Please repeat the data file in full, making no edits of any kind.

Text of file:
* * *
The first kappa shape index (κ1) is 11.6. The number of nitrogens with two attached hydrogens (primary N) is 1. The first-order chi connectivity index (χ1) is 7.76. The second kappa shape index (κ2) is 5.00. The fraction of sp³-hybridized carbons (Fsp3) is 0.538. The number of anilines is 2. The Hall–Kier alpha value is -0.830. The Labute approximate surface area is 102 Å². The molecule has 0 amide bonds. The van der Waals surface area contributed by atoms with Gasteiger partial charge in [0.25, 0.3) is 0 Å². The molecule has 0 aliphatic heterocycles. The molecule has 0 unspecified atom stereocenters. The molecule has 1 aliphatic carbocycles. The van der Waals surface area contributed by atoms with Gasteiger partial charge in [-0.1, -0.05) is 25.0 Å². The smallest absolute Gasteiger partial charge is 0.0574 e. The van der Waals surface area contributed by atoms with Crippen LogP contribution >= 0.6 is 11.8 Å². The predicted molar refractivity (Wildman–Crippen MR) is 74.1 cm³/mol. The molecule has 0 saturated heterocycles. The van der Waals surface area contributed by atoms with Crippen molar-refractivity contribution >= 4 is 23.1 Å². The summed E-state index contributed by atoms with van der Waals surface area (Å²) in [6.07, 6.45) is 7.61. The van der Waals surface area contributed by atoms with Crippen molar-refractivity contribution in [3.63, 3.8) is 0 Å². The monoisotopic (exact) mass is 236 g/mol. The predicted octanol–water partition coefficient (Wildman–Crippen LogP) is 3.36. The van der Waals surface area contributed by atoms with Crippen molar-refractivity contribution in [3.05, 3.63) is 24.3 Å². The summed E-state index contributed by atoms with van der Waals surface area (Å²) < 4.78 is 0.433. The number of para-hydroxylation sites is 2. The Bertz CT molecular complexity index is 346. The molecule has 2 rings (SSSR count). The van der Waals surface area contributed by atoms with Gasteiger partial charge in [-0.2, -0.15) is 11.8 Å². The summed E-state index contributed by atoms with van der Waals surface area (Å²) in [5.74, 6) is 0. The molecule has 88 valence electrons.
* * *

The first kappa shape index (κ1) is 11.6. The number of nitrogens with two attached hydrogens (primary N) is 1. The first-order chi connectivity index (χ1) is 7.76. The second kappa shape index (κ2) is 5.00. The fraction of sp³-hybridized carbons (Fsp3) is 0.538. The number of anilines is 2. The Hall–Kier alpha value is -0.830. The Labute approximate surface area is 102 Å². The molecule has 0 amide bonds. The van der Waals surface area contributed by atoms with Gasteiger partial charge in [0.25, 0.3) is 0 Å². The molecule has 0 aliphatic heterocycles. The molecule has 0 unspecified atom stereocenters. The molecule has 1 aliphatic carbocycles. The van der Waals surface area contributed by atoms with Gasteiger partial charge in [-0.1, -0.05) is 25.0 Å². The smallest absolute Gasteiger partial charge is 0.0574 e. The van der Waals surface area contributed by atoms with Crippen LogP contribution >= 0.6 is 11.8 Å². The predicted molar refractivity (Wildman–Crippen MR) is 74.1 cm³/mol. The molecule has 0 saturated heterocycles. The van der Waals surface area contributed by atoms with Crippen molar-refractivity contribution >= 4 is 23.1 Å². The summed E-state index contributed by atoms with van der Waals surface area (Å²) in [6.07, 6.45) is 7.61. The van der Waals surface area contributed by atoms with Crippen molar-refractivity contribution in [3.63, 3.8) is 0 Å². The monoisotopic (exact) mass is 236 g/mol. The predicted octanol–water partition coefficient (Wildman–Crippen LogP) is 3.36. The van der Waals surface area contributed by atoms with Crippen molar-refractivity contribution in [3.05, 3.63) is 24.3 Å². The summed E-state index contributed by atoms with van der Waals surface area (Å²) < 4.78 is 0.433. The number of para-hydroxylation sites is 2. The Bertz CT molecular complexity index is 346. The molecule has 2 rings (SSSR count). The van der Waals surface area contributed by atoms with Gasteiger partial charge in [-0.2, -0.15) is 11.8 Å². The summed E-state index contributed by atoms with van der Waals surface area (Å²) in [5.74, 6) is 0. The molecule has 88 valence electrons.